What your readers were not told is that poachers (killing illegally) take down wolves and other wildlife. They are snared or trapped and left alive in traps for weeks to suffer and die.
Hunting today is indiscriminate. A shot can take out one of breeding pairs or a pregnant mother. Why does this matter? When pairs can’t breed or take care of their own, they die off. What happens when natural predators are gone? The entire ecology of the area is negatively affected, and drastically. To personally witness this, see the Yellowstone Fish and Game video on the subject on YouTube called “Wolves of Yellowstone” or “How Wolves Change Rivers.”
Organizations all over the nation and the world have rallied to the cause of wolves — not the least of which includes retired Fish and Game employees, scientists from Brigham Young University, University of Montana, Perdue and many others and serious outdoor/wilderness activists on behalf of those who have no voice to lobby for themselves.
To the point of the cattle and sheep producers in the state — in the Wood River Valley and elsewhere in the state, large producers have worked with wildlife defenders to manage wolves and other natural predators and have met with high success, losing (without additional cost) far fewer animals than ever in the past.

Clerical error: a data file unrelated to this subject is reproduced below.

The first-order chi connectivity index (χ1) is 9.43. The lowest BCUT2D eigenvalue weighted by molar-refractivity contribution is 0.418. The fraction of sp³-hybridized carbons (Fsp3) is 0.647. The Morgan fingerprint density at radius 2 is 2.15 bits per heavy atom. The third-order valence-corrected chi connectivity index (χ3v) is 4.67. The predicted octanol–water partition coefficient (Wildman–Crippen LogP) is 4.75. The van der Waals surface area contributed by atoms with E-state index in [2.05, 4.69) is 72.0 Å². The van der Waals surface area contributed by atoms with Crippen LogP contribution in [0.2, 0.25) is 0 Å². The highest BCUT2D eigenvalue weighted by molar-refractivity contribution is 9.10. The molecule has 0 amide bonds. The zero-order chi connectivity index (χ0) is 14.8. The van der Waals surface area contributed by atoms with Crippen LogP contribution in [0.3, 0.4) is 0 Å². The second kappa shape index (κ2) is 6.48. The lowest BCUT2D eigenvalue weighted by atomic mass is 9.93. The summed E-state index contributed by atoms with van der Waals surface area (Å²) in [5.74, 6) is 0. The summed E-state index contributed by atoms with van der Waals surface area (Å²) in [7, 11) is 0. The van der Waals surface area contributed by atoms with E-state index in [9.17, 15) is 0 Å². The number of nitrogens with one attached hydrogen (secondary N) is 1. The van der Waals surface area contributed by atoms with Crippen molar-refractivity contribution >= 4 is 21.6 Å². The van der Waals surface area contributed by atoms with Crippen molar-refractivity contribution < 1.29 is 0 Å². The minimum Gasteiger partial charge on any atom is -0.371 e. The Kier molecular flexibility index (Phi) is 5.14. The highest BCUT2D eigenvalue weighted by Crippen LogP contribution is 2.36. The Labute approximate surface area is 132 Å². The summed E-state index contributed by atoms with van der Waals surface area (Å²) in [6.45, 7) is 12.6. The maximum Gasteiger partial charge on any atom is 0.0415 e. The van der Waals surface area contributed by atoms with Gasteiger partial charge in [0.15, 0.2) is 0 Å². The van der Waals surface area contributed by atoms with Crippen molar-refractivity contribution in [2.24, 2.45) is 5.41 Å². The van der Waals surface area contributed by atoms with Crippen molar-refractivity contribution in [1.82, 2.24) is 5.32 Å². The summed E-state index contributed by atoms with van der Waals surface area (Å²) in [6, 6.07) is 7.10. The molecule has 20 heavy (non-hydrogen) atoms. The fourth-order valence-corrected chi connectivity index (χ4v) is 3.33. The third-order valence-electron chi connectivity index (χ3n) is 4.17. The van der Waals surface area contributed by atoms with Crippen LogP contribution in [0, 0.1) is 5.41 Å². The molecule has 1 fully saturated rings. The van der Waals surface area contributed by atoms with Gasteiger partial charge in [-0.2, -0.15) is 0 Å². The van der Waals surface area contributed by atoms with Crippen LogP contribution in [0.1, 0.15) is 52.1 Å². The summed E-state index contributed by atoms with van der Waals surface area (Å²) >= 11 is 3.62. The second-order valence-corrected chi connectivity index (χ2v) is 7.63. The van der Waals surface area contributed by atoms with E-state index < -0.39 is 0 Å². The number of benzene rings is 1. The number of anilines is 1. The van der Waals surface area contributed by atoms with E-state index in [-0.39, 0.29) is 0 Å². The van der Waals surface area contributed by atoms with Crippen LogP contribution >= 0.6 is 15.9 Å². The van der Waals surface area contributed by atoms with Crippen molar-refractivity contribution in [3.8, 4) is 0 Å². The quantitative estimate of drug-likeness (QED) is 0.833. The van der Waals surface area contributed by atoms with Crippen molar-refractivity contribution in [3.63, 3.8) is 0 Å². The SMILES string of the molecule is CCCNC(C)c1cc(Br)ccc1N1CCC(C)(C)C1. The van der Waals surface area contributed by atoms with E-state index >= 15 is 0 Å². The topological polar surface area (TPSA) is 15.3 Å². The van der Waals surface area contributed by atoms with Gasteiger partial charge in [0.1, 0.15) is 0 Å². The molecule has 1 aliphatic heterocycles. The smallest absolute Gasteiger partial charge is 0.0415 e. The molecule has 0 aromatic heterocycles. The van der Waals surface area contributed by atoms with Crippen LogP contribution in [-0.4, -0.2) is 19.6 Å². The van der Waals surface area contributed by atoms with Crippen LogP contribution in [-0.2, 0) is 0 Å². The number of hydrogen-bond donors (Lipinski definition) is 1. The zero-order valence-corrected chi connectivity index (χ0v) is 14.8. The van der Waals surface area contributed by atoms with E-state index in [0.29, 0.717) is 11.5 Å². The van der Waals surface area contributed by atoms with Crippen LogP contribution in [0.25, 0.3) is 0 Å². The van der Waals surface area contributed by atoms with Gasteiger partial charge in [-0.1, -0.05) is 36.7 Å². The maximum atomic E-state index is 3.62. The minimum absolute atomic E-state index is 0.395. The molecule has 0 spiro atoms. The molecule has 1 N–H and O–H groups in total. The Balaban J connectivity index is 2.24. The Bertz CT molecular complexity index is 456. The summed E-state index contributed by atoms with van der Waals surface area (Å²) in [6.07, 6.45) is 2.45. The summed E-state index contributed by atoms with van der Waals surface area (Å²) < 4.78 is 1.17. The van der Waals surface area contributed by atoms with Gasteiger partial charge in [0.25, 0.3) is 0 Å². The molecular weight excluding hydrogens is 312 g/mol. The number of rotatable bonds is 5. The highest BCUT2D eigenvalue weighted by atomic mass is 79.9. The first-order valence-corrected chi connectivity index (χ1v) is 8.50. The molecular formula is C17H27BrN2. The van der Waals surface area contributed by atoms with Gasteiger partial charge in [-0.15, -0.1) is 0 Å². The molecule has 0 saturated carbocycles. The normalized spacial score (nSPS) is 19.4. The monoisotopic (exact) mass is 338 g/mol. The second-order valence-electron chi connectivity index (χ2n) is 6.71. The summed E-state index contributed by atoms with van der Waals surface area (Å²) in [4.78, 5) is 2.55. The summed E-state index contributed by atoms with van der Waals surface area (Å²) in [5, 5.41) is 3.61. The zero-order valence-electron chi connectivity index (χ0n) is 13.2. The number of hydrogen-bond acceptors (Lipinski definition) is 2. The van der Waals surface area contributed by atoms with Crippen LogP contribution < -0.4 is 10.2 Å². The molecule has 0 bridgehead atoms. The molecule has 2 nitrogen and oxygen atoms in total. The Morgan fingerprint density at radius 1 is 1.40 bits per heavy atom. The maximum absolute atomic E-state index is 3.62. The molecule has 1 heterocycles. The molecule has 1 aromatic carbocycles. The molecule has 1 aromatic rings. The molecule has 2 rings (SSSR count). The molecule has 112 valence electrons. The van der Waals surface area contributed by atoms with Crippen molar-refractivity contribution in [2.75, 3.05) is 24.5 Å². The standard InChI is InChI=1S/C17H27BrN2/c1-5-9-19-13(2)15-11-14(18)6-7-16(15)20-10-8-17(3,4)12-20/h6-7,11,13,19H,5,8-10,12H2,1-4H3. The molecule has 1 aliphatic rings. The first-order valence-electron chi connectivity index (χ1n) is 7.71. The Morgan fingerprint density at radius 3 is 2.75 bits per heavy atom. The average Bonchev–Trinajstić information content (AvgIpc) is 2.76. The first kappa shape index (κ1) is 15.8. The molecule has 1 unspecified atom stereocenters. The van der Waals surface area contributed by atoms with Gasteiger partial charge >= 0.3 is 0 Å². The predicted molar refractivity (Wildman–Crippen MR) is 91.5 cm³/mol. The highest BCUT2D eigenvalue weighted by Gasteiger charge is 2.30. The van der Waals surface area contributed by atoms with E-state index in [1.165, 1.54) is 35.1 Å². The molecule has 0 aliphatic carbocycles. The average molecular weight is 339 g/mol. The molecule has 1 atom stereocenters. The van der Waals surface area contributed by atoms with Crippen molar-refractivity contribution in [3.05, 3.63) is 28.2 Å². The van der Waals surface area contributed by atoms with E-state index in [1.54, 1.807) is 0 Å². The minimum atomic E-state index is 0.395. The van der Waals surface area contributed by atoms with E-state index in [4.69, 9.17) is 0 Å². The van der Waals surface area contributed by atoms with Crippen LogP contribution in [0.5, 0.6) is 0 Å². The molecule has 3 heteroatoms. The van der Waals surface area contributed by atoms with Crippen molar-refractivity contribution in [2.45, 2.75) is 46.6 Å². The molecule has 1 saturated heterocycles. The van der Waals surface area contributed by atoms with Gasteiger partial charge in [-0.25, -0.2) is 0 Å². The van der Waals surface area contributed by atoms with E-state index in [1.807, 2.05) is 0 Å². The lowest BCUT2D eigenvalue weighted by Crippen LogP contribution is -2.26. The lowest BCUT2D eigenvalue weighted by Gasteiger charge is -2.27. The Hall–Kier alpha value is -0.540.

Why weren’t the many large sheep and cattle producers in favor of wildlife management interviewed? There are many in the state the author could have talked with who would have provided a more balanced story.
Finally, the “wolf kill bill” recently passed through the Idaho Legislature and signed by Gov.r Otter, will cost at least the appropriated $400,000, and readers should know that prior to this term, the Idaho government approved professional hunters, provided and paid for their wilderness cabin, food, travel and more to take out wolves in our national parks and forest areas.
Imagine, Idahoans, what that money could have done for education in Idaho — now 50 out of 50 states in graduating seniors.”